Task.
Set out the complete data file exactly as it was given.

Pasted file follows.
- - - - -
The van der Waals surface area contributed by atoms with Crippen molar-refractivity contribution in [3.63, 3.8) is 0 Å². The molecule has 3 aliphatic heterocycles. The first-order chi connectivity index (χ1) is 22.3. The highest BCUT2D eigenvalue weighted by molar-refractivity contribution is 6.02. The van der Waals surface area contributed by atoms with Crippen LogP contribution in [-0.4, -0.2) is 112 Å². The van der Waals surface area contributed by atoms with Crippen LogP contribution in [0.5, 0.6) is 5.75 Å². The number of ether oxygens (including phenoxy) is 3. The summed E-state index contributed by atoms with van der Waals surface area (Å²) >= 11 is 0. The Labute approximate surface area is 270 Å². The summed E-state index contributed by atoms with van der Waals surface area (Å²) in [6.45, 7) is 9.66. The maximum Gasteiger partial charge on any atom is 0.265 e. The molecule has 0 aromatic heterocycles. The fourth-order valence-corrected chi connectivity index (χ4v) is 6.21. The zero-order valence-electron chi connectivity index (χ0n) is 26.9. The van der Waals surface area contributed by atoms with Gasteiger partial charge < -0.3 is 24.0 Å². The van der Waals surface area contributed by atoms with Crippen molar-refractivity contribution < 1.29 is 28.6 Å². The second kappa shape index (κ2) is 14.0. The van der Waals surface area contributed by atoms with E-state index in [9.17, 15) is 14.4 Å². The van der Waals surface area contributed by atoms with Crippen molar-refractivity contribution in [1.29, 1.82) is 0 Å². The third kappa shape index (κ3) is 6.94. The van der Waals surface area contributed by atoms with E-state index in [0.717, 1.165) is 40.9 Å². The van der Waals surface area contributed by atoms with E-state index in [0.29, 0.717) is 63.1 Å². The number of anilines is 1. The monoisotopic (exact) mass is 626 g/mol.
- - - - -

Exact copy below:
The van der Waals surface area contributed by atoms with Crippen molar-refractivity contribution in [3.63, 3.8) is 0 Å². The molecule has 3 aliphatic heterocycles. The first-order chi connectivity index (χ1) is 22.3. The highest BCUT2D eigenvalue weighted by molar-refractivity contribution is 6.02. The van der Waals surface area contributed by atoms with Crippen LogP contribution in [-0.4, -0.2) is 112 Å². The van der Waals surface area contributed by atoms with Crippen LogP contribution in [0.5, 0.6) is 5.75 Å². The number of ether oxygens (including phenoxy) is 3. The summed E-state index contributed by atoms with van der Waals surface area (Å²) >= 11 is 0. The Labute approximate surface area is 270 Å². The summed E-state index contributed by atoms with van der Waals surface area (Å²) in [6.45, 7) is 9.66. The maximum Gasteiger partial charge on any atom is 0.265 e. The molecule has 0 aromatic heterocycles. The fourth-order valence-corrected chi connectivity index (χ4v) is 6.21. The zero-order valence-electron chi connectivity index (χ0n) is 26.9. The van der Waals surface area contributed by atoms with Gasteiger partial charge < -0.3 is 24.0 Å². The van der Waals surface area contributed by atoms with Crippen molar-refractivity contribution < 1.29 is 28.6 Å². The second kappa shape index (κ2) is 14.0. The van der Waals surface area contributed by atoms with E-state index in [9.17, 15) is 14.4 Å². The van der Waals surface area contributed by atoms with Crippen molar-refractivity contribution in [1.29, 1.82) is 0 Å². The third kappa shape index (κ3) is 6.94. The van der Waals surface area contributed by atoms with E-state index in [0.717, 1.165) is 40.9 Å². The van der Waals surface area contributed by atoms with E-state index in [0.29, 0.717) is 63.1 Å². The number of anilines is 1. The monoisotopic (exact) mass is 626 g/mol.